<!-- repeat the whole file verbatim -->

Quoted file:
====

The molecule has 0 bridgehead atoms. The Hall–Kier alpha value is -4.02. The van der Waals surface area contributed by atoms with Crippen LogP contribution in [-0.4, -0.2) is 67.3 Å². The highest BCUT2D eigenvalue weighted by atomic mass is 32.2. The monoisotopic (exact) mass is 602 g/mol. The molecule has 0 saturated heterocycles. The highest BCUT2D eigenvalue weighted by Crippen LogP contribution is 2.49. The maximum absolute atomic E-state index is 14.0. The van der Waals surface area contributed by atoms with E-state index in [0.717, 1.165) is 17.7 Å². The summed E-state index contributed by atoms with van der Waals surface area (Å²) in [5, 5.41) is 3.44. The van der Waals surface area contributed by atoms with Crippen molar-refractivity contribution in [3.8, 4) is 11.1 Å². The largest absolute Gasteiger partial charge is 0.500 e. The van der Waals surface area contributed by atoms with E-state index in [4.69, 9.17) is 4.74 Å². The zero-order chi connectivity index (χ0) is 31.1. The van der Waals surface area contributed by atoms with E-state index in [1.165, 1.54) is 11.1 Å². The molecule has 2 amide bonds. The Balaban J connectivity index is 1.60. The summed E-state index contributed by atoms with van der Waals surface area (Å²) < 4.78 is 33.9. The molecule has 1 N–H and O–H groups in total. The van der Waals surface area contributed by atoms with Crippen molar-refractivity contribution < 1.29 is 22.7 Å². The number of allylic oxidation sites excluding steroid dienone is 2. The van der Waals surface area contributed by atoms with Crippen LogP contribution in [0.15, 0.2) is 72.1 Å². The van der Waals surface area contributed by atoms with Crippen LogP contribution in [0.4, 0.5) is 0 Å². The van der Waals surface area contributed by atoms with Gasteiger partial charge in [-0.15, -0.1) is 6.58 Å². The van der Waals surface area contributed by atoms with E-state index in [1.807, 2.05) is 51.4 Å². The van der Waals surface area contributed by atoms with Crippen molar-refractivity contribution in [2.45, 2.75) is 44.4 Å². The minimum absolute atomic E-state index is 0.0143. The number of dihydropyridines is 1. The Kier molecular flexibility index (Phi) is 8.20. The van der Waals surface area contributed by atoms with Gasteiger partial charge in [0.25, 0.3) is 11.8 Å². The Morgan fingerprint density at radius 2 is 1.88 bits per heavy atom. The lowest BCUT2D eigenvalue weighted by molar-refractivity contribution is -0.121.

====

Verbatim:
The molecule has 0 bridgehead atoms. The Hall–Kier alpha value is -4.02. The van der Waals surface area contributed by atoms with Crippen LogP contribution in [-0.4, -0.2) is 67.3 Å². The highest BCUT2D eigenvalue weighted by atomic mass is 32.2. The monoisotopic (exact) mass is 602 g/mol. The molecule has 0 saturated heterocycles. The highest BCUT2D eigenvalue weighted by Crippen LogP contribution is 2.49. The maximum absolute atomic E-state index is 14.0. The van der Waals surface area contributed by atoms with E-state index in [0.717, 1.165) is 17.7 Å². The summed E-state index contributed by atoms with van der Waals surface area (Å²) in [5, 5.41) is 3.44. The van der Waals surface area contributed by atoms with Crippen molar-refractivity contribution in [3.8, 4) is 11.1 Å². The largest absolute Gasteiger partial charge is 0.500 e. The van der Waals surface area contributed by atoms with E-state index in [4.69, 9.17) is 4.74 Å². The zero-order chi connectivity index (χ0) is 31.1. The van der Waals surface area contributed by atoms with E-state index in [1.165, 1.54) is 11.1 Å². The molecule has 2 amide bonds. The Balaban J connectivity index is 1.60. The summed E-state index contributed by atoms with van der Waals surface area (Å²) < 4.78 is 33.9. The molecule has 1 N–H and O–H groups in total. The van der Waals surface area contributed by atoms with Crippen molar-refractivity contribution < 1.29 is 22.7 Å². The number of allylic oxidation sites excluding steroid dienone is 2. The van der Waals surface area contributed by atoms with Crippen LogP contribution in [0.15, 0.2) is 72.1 Å². The van der Waals surface area contributed by atoms with Crippen LogP contribution in [0.4, 0.5) is 0 Å². The van der Waals surface area contributed by atoms with Gasteiger partial charge in [-0.15, -0.1) is 6.58 Å². The van der Waals surface area contributed by atoms with E-state index in [1.807, 2.05) is 51.4 Å². The van der Waals surface area contributed by atoms with Crippen molar-refractivity contribution in [2.45, 2.75) is 44.4 Å². The minimum absolute atomic E-state index is 0.0143. The number of dihydropyridines is 1. The Kier molecular flexibility index (Phi) is 8.20. The van der Waals surface area contributed by atoms with Gasteiger partial charge in [0.25, 0.3) is 11.8 Å². The Morgan fingerprint density at radius 2 is 1.88 bits per heavy atom. The lowest BCUT2D eigenvalue weighted by molar-refractivity contribution is -0.121.